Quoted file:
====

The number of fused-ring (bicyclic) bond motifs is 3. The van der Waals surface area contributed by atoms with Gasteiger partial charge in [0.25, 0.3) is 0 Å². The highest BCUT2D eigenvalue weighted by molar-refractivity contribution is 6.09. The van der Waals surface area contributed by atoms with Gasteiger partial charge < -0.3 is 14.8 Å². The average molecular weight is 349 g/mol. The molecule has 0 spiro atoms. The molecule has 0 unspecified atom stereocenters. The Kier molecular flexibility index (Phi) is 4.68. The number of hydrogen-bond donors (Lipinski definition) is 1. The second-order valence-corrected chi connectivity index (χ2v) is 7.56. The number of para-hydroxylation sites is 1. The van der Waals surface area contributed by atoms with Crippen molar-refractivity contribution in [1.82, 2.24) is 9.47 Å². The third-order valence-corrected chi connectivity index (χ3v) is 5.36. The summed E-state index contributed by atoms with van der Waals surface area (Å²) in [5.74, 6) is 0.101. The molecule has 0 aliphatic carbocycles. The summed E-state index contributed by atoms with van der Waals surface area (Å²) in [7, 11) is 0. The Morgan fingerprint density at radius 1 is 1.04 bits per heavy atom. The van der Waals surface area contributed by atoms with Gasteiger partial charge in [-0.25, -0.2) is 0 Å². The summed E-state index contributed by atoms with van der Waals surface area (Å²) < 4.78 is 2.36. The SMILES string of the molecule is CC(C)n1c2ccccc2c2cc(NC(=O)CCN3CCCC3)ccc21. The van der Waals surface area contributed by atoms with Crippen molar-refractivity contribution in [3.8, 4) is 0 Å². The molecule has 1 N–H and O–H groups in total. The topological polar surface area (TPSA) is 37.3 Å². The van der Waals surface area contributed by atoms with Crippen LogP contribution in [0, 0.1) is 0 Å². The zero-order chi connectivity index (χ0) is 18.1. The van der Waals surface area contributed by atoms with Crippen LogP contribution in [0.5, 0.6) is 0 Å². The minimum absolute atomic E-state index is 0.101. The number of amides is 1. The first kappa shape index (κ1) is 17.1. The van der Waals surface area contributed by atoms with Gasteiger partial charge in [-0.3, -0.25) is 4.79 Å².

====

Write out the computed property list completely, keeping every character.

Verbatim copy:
The number of fused-ring (bicyclic) bond motifs is 3. The van der Waals surface area contributed by atoms with Gasteiger partial charge in [0.25, 0.3) is 0 Å². The highest BCUT2D eigenvalue weighted by molar-refractivity contribution is 6.09. The van der Waals surface area contributed by atoms with Gasteiger partial charge < -0.3 is 14.8 Å². The average molecular weight is 349 g/mol. The molecule has 0 spiro atoms. The molecule has 0 unspecified atom stereocenters. The Kier molecular flexibility index (Phi) is 4.68. The number of hydrogen-bond donors (Lipinski definition) is 1. The second-order valence-corrected chi connectivity index (χ2v) is 7.56. The number of para-hydroxylation sites is 1. The van der Waals surface area contributed by atoms with Crippen molar-refractivity contribution in [1.82, 2.24) is 9.47 Å². The third-order valence-corrected chi connectivity index (χ3v) is 5.36. The summed E-state index contributed by atoms with van der Waals surface area (Å²) in [5.74, 6) is 0.101. The molecule has 0 aliphatic carbocycles. The summed E-state index contributed by atoms with van der Waals surface area (Å²) in [7, 11) is 0. The Morgan fingerprint density at radius 1 is 1.04 bits per heavy atom. The van der Waals surface area contributed by atoms with Gasteiger partial charge in [-0.25, -0.2) is 0 Å². The summed E-state index contributed by atoms with van der Waals surface area (Å²) < 4.78 is 2.36. The SMILES string of the molecule is CC(C)n1c2ccccc2c2cc(NC(=O)CCN3CCCC3)ccc21. The van der Waals surface area contributed by atoms with Crippen molar-refractivity contribution in [3.8, 4) is 0 Å². The molecule has 1 N–H and O–H groups in total. The topological polar surface area (TPSA) is 37.3 Å². The van der Waals surface area contributed by atoms with Crippen LogP contribution in [0, 0.1) is 0 Å². The zero-order chi connectivity index (χ0) is 18.1. The van der Waals surface area contributed by atoms with Crippen LogP contribution in [0.5, 0.6) is 0 Å². The minimum absolute atomic E-state index is 0.101. The number of amides is 1. The first kappa shape index (κ1) is 17.1. The van der Waals surface area contributed by atoms with Gasteiger partial charge in [-0.3, -0.25) is 4.79 Å².